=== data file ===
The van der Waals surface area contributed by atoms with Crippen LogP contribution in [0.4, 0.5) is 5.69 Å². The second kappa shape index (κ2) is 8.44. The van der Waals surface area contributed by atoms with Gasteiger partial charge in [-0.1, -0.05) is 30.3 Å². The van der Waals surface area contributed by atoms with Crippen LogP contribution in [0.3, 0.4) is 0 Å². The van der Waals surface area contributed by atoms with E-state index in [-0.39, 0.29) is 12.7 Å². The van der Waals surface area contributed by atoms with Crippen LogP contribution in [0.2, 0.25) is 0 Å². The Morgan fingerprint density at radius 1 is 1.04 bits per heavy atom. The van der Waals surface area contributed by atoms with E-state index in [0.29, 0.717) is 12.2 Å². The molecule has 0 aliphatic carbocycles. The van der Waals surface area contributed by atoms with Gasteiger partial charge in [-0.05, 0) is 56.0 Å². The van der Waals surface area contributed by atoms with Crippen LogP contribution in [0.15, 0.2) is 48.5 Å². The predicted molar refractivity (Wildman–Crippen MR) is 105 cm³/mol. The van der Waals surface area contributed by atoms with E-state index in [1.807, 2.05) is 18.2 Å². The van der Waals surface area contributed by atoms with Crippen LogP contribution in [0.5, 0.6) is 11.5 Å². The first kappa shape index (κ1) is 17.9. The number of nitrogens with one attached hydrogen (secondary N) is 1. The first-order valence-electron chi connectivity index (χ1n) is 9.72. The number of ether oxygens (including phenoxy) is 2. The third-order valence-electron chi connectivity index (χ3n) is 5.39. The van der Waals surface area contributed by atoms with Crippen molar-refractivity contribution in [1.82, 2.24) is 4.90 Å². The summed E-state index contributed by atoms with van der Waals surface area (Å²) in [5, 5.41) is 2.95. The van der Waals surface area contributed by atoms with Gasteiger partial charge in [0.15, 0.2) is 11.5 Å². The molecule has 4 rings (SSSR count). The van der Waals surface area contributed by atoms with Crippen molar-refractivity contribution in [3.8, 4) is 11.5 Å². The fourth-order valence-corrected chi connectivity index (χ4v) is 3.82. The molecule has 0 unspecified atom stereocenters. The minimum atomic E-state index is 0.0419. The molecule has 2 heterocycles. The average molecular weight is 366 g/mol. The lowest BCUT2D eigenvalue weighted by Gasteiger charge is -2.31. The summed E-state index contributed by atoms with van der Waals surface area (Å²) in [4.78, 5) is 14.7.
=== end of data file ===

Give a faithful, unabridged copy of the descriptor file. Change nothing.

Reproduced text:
The van der Waals surface area contributed by atoms with Crippen LogP contribution in [0.4, 0.5) is 5.69 Å². The second kappa shape index (κ2) is 8.44. The van der Waals surface area contributed by atoms with Gasteiger partial charge in [-0.1, -0.05) is 30.3 Å². The van der Waals surface area contributed by atoms with Crippen LogP contribution in [0.3, 0.4) is 0 Å². The van der Waals surface area contributed by atoms with E-state index in [-0.39, 0.29) is 12.7 Å². The van der Waals surface area contributed by atoms with Crippen LogP contribution in [0.2, 0.25) is 0 Å². The Morgan fingerprint density at radius 1 is 1.04 bits per heavy atom. The van der Waals surface area contributed by atoms with E-state index in [0.29, 0.717) is 12.2 Å². The molecule has 0 aliphatic carbocycles. The van der Waals surface area contributed by atoms with Gasteiger partial charge in [-0.05, 0) is 56.0 Å². The van der Waals surface area contributed by atoms with Crippen LogP contribution in [0.15, 0.2) is 48.5 Å². The predicted molar refractivity (Wildman–Crippen MR) is 105 cm³/mol. The van der Waals surface area contributed by atoms with E-state index in [1.807, 2.05) is 18.2 Å². The van der Waals surface area contributed by atoms with Crippen LogP contribution in [0.5, 0.6) is 11.5 Å². The first kappa shape index (κ1) is 17.9. The number of nitrogens with one attached hydrogen (secondary N) is 1. The first-order valence-electron chi connectivity index (χ1n) is 9.72. The number of ether oxygens (including phenoxy) is 2. The third-order valence-electron chi connectivity index (χ3n) is 5.39. The van der Waals surface area contributed by atoms with Crippen molar-refractivity contribution in [1.82, 2.24) is 4.90 Å². The summed E-state index contributed by atoms with van der Waals surface area (Å²) in [5, 5.41) is 2.95. The van der Waals surface area contributed by atoms with Gasteiger partial charge in [0.15, 0.2) is 11.5 Å². The molecule has 4 rings (SSSR count). The van der Waals surface area contributed by atoms with Crippen molar-refractivity contribution in [3.8, 4) is 11.5 Å². The fourth-order valence-corrected chi connectivity index (χ4v) is 3.82. The molecule has 0 unspecified atom stereocenters. The minimum atomic E-state index is 0.0419. The molecule has 2 heterocycles. The average molecular weight is 366 g/mol. The lowest BCUT2D eigenvalue weighted by Gasteiger charge is -2.31. The summed E-state index contributed by atoms with van der Waals surface area (Å²) in [4.78, 5) is 14.7.